This does not make you a bad person at all — it makes you a person with a mental illness who needs appropriate treatment. You simply cannot give if you are depleted. 

The words at the beginning of this post are by Audre Lorde (1934-1992), self-described “black, lesbian, mother, warrior, poet,” and a well-known feminist and civil rights activist. As she so wisely described, taking care of ourselves is not self-indulgent, but rather, a necessary component of our activism. And they go hand-in-hand: self-care is an important part of your activism, and activism is an important part of your self-care. 

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5 ways to take your thoughts less seriously {using acceptance and commitment therapy}

I still remember the mental prison that accompanied my eating disorder: the non-stop calorie counting, body checking, comparison, and constant planning on how to keep doing it all “right” while somehow staying afloat in the rest of my life. For me, this actually became my biggest motivation for getting help and working toward recovery. I wish that, when I was going through that process, I had known about Acceptance and Commitment Therapy (ACT) and its realistic approach for how to deal with difficult thoughts.

These days when I teach ACT concepts to my clients, they often express a sense of relief and curiosity as they realize, “So, you’re saying it’s normal that I can’t just stop or change my thoughts? But if I can’t… then what do I do with them?” ACT asserts that, not only do we have limited ability to control and avoid internal thoughts and feelings, but that when we try to, we often create much more suffering for ourselves. Thus, it confronts this “control agenda,” challenges us to ask ourselves which of these control strategies are actually “workable” and which aren’t (many — like ED behaviors —often take us further from a meaningful life), and offers alternate ways of dealing with those uncomfortable internal experiences as we acknowledge the truth that we can’t just “get rid of them” like we want.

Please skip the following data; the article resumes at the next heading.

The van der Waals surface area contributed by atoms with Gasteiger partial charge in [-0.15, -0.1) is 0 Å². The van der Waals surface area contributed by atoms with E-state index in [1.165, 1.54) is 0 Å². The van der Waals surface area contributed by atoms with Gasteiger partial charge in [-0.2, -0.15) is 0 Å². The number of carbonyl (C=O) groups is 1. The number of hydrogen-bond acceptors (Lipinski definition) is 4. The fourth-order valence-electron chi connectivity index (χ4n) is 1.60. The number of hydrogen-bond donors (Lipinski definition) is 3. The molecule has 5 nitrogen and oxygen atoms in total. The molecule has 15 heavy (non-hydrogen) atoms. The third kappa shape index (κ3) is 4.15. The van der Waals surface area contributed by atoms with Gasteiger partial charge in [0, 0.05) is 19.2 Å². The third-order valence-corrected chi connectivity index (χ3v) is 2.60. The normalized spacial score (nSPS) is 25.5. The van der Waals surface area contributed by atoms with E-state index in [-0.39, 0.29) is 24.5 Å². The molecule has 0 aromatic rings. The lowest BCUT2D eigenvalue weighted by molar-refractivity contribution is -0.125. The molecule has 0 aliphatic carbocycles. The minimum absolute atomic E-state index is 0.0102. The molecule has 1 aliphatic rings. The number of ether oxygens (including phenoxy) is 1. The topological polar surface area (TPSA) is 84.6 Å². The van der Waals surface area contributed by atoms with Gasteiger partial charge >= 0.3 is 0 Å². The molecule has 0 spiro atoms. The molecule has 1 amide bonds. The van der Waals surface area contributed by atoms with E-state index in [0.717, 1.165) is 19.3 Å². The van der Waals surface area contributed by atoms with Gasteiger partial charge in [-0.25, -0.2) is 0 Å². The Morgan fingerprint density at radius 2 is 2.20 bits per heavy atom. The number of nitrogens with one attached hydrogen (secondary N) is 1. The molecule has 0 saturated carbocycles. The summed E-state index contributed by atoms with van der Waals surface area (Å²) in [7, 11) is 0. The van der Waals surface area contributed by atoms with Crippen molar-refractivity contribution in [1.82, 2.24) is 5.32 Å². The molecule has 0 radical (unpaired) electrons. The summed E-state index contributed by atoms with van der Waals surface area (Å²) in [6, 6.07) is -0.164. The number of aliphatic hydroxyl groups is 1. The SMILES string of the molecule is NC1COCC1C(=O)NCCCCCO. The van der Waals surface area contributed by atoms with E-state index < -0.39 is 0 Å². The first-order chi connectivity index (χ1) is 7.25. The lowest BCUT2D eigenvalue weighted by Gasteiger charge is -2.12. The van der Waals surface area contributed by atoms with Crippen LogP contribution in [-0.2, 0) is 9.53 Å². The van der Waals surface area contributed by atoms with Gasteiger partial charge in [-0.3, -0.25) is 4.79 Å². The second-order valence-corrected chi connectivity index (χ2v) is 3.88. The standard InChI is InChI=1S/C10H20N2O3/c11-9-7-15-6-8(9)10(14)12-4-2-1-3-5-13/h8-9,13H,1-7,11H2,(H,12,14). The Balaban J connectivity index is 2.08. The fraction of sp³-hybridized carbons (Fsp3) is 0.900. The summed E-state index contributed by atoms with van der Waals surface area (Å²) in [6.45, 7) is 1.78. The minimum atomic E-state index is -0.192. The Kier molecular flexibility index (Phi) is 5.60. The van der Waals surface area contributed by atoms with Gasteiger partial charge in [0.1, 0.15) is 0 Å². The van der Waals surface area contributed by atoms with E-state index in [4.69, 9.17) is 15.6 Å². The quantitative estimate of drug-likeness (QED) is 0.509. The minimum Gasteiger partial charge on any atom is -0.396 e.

In ACT, we’re less concerned with proving whether or not a thought is true and more concerned with looking at what happens when we become “fused” with it.Think of the common ED thought, “I’m so fat.” Even if that thought isn’t objectively true, simply being told that by someone else doesn’t really help. And if you are considered overweight by certain medical standards, you could say “see, it’s true! So I am totally justified in beating myself up all day.” Not so fast. Because what happens when you beat yourself up about that (when you get totally fused with that thought)? You feel discouraged, eat more, and then say, “see, exactly. I’m disgusting.” As one of my favorite cartoons says, “Hate is not a magic wand that shrinks thighs.”

So, again, we’re more concerned about whether the thought is workable than whether it’s true or false. Sometimes, being fused with thoughts is okay; for example, when you’re totally engrossed in your creative work, a movie that you’re watching, a game you’re playing with friends. But often, we find that the thoughts we fuse with are not workable — they’re getting in the way of living and negatively impact your choices.

But if we can’t just get rid of them like we’d want, then what?

To read the 5 techniques/tools that will help you take your thoughts less seriously, click through to read the full article at Recovery Warriors! 

You also might want to check out my brief video about defusing from unhelpful thoughts. 

internal family systems: the necessity of compassion for even the destructive parts of ourselves


I just wrote a new post for Recovery Warriors and wanted to share here, too. While the story in this piece is about my eating disorder, I encourage you to consider what the destructive, misguided parts of you are and to consider these ideas from that perspective.